LittleDavyOne headed home on Sunday, abandoning her poor father to a solitary life on the road with nary a friendly face between lonely cold dinners.
Our last night in Tokyo was spent in a hostel on the edge of Ginza. Not quite the squeeze of a capsule hotel, it was more like a Koru Club DOC hut. Big bunks up and down with futon and duvet, spotlessly clean toilets and showers, and a hipster lounger area on the ground floor. But it’s a curtain to your bunk rather than a door, and like a DOC hut you can hear every rustle, gurgle, fart, snore and whisper around you, all night long.
We spent some time in the afternoon in the Ginza shopping district, which has all the global luxury brands in full-on bling mode, but unfortunately nothing in Ned’s size. It’s a testament to how much you can spend on essentially value-less differentiation. I was particularly amused by the convoy of 10 Lamborghinis that drove past, accelerating with impressive noise for 20 metres between traffic lights.
The metro/train underground network is way crazy: a three-dimensional puzzle of humanity in motion.
On her final day LittleDavyOne headed out to a shopping mall, before catching the Narita Express to the airport, and Ned Alone headed to the outer-reaches of Tokyo to make base camp for the All Blacks – Namibia match.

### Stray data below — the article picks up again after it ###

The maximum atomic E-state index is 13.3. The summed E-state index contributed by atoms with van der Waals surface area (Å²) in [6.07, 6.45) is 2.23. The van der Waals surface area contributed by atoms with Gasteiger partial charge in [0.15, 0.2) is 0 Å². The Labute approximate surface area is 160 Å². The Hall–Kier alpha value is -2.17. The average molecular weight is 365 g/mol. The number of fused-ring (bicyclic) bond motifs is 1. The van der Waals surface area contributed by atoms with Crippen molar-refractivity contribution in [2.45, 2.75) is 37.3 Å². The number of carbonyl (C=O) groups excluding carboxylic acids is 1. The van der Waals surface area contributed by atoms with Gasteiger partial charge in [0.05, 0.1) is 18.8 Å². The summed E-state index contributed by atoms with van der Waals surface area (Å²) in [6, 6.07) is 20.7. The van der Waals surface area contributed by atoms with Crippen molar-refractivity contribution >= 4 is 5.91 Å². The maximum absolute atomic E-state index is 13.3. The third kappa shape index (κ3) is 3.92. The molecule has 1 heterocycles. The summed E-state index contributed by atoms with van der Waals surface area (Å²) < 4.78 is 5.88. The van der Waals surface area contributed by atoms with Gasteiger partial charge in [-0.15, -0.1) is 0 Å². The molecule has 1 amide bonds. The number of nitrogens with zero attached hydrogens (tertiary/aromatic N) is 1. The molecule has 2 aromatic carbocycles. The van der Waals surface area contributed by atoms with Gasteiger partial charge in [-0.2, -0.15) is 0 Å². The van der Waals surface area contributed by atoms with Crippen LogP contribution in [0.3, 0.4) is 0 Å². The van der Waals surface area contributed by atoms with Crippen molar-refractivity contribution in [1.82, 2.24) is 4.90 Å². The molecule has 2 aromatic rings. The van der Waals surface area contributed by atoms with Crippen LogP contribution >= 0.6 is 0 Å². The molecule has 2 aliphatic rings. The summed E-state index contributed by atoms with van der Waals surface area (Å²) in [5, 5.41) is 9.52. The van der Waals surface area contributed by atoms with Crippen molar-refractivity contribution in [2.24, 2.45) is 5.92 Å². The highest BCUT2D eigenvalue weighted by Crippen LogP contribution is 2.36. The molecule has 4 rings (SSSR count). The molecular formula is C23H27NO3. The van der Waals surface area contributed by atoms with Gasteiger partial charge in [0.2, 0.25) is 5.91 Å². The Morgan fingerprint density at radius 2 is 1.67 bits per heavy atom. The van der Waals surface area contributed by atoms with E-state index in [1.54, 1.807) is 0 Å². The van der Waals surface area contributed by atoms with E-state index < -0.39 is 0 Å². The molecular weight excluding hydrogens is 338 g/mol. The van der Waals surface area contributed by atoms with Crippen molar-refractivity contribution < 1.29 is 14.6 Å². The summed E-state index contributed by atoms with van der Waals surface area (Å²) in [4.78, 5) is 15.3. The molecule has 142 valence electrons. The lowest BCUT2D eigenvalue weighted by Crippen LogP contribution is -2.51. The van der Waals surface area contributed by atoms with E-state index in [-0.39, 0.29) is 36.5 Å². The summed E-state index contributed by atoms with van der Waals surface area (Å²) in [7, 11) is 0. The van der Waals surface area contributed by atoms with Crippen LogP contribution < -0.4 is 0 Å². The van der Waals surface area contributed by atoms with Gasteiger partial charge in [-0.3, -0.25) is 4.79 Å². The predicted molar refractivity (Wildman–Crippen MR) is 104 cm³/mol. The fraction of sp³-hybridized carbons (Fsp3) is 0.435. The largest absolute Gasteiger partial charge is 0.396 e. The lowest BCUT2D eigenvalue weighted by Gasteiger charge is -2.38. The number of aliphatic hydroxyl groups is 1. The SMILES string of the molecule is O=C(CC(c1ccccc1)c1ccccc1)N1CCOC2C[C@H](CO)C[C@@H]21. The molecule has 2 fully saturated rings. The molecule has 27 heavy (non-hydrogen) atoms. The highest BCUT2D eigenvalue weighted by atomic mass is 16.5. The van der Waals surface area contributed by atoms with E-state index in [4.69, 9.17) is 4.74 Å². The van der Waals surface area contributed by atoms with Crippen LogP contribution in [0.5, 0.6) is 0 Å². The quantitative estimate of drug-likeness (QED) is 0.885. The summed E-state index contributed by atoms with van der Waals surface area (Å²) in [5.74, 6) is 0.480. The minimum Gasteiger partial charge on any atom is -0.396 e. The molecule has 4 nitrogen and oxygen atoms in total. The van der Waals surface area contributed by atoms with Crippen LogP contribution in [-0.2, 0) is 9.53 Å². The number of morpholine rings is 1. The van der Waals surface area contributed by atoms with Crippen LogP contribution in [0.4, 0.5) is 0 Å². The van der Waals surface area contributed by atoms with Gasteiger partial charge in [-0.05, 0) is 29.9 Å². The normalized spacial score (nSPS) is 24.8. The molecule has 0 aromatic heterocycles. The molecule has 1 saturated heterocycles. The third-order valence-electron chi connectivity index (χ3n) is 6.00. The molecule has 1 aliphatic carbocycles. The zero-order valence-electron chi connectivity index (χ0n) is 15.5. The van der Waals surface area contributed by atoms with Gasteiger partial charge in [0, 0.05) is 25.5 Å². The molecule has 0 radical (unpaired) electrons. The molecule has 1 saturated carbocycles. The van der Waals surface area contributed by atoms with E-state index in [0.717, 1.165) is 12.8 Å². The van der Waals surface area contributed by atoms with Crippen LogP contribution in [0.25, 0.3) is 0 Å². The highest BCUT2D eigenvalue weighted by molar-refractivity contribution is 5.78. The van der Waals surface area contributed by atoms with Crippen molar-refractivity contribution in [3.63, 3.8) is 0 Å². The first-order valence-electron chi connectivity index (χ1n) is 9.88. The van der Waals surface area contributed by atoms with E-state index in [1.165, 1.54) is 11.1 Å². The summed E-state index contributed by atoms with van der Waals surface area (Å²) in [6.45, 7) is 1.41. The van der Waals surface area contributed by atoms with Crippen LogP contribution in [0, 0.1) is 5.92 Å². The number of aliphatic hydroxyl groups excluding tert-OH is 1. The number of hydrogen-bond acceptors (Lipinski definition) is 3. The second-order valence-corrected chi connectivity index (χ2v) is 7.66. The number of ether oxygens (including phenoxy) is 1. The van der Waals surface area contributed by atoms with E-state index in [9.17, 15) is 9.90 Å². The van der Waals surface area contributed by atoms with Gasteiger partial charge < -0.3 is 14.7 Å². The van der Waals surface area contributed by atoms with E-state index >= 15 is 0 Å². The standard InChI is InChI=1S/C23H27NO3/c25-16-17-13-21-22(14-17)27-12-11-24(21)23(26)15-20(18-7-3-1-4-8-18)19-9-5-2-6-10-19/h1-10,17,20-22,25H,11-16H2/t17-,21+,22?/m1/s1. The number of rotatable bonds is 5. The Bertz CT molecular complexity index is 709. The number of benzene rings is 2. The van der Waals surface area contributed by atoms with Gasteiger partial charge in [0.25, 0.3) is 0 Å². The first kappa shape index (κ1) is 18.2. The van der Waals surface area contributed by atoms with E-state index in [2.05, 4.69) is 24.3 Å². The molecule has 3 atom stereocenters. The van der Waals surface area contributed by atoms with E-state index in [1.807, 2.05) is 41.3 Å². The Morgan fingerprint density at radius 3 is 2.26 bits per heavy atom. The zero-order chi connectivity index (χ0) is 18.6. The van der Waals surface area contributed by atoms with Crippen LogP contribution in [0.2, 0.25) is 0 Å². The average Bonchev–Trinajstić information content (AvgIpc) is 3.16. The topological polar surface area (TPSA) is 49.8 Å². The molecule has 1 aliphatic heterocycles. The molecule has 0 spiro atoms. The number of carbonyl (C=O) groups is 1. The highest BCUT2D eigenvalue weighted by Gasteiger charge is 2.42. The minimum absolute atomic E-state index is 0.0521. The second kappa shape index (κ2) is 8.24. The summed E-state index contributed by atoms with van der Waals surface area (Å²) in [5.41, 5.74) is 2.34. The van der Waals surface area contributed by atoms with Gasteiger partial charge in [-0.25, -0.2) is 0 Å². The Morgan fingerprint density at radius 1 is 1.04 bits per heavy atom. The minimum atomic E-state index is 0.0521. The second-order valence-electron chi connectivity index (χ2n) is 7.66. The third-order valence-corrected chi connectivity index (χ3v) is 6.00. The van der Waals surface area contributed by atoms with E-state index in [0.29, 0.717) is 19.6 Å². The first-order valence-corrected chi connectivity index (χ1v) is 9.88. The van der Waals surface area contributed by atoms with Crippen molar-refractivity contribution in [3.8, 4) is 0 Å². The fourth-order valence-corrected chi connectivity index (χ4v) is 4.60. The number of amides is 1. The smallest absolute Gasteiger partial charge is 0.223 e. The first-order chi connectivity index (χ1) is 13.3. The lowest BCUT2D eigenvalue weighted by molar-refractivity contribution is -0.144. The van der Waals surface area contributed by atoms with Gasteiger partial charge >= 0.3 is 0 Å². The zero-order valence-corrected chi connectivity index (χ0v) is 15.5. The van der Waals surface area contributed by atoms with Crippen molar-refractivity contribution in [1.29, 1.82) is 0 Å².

Ned was as cunning as a weasel for this one.
The Ajinomoto stadium is on the western edge of Tokyo, which means most people will be approaching it from the east.
So I had gone slightly further west, to a little stop on a JR line that is not recommended for getting to the stadium, so it’s clean as a breeze. My budget hotel was 30m from the station entrance. (That’s 30 metres, not 30 minutes. No kidding.)
Drop the bag, cup of very good drip coffee in a local cafe, walk across the bridge over the Tama River, catch a near-empty local train on a different line to Tama station, where there are shuttle buses to the stadium.
Cunning. As. A. Weasel.
Even if it is a Weasel Alone.